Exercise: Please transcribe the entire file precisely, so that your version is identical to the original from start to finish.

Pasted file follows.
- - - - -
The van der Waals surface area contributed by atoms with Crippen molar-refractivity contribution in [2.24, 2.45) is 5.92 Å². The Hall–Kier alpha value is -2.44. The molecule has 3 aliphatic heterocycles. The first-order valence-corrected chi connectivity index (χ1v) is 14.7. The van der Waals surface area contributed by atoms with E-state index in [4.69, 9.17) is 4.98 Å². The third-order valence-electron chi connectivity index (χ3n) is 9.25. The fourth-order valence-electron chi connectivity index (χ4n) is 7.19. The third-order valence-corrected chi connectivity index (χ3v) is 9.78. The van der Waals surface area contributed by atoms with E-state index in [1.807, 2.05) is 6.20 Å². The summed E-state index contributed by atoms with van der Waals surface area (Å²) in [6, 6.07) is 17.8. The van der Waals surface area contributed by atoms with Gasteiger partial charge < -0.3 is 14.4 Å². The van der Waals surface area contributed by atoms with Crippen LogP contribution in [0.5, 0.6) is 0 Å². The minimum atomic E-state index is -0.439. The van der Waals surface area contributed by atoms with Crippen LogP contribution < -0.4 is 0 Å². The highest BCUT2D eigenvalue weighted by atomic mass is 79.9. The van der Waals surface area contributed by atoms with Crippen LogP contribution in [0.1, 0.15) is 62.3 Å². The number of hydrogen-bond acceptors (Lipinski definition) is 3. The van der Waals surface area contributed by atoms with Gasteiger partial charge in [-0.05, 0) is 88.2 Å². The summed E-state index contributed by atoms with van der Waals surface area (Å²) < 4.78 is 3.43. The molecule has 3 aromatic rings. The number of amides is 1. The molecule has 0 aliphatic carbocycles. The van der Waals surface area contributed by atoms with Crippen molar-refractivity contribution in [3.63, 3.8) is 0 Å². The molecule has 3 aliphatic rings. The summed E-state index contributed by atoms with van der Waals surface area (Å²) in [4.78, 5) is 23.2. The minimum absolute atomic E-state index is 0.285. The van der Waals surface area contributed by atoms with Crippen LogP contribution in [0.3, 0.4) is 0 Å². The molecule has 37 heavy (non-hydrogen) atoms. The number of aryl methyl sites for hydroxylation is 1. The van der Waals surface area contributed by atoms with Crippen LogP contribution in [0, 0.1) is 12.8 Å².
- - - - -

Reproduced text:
The van der Waals surface area contributed by atoms with Crippen molar-refractivity contribution in [2.24, 2.45) is 5.92 Å². The Hall–Kier alpha value is -2.44. The molecule has 3 aliphatic heterocycles. The first-order valence-corrected chi connectivity index (χ1v) is 14.7. The van der Waals surface area contributed by atoms with E-state index in [4.69, 9.17) is 4.98 Å². The third-order valence-electron chi connectivity index (χ3n) is 9.25. The fourth-order valence-electron chi connectivity index (χ4n) is 7.19. The third-order valence-corrected chi connectivity index (χ3v) is 9.78. The van der Waals surface area contributed by atoms with E-state index in [1.807, 2.05) is 6.20 Å². The summed E-state index contributed by atoms with van der Waals surface area (Å²) in [6, 6.07) is 17.8. The van der Waals surface area contributed by atoms with Gasteiger partial charge < -0.3 is 14.4 Å². The van der Waals surface area contributed by atoms with Crippen LogP contribution in [0.5, 0.6) is 0 Å². The minimum atomic E-state index is -0.439. The van der Waals surface area contributed by atoms with Crippen LogP contribution < -0.4 is 0 Å². The highest BCUT2D eigenvalue weighted by atomic mass is 79.9. The van der Waals surface area contributed by atoms with Crippen LogP contribution in [0.1, 0.15) is 62.3 Å². The number of hydrogen-bond acceptors (Lipinski definition) is 3. The van der Waals surface area contributed by atoms with Gasteiger partial charge in [-0.05, 0) is 88.2 Å². The summed E-state index contributed by atoms with van der Waals surface area (Å²) < 4.78 is 3.43. The molecule has 3 aromatic rings. The number of amides is 1. The molecule has 0 aliphatic carbocycles. The van der Waals surface area contributed by atoms with Crippen molar-refractivity contribution in [3.63, 3.8) is 0 Å². The molecule has 3 aliphatic rings. The summed E-state index contributed by atoms with van der Waals surface area (Å²) in [4.78, 5) is 23.2. The minimum absolute atomic E-state index is 0.285. The van der Waals surface area contributed by atoms with Crippen LogP contribution in [0.3, 0.4) is 0 Å². The molecule has 37 heavy (non-hydrogen) atoms. The number of aryl methyl sites for hydroxylation is 1. The van der Waals surface area contributed by atoms with Crippen LogP contribution in [0, 0.1) is 12.8 Å².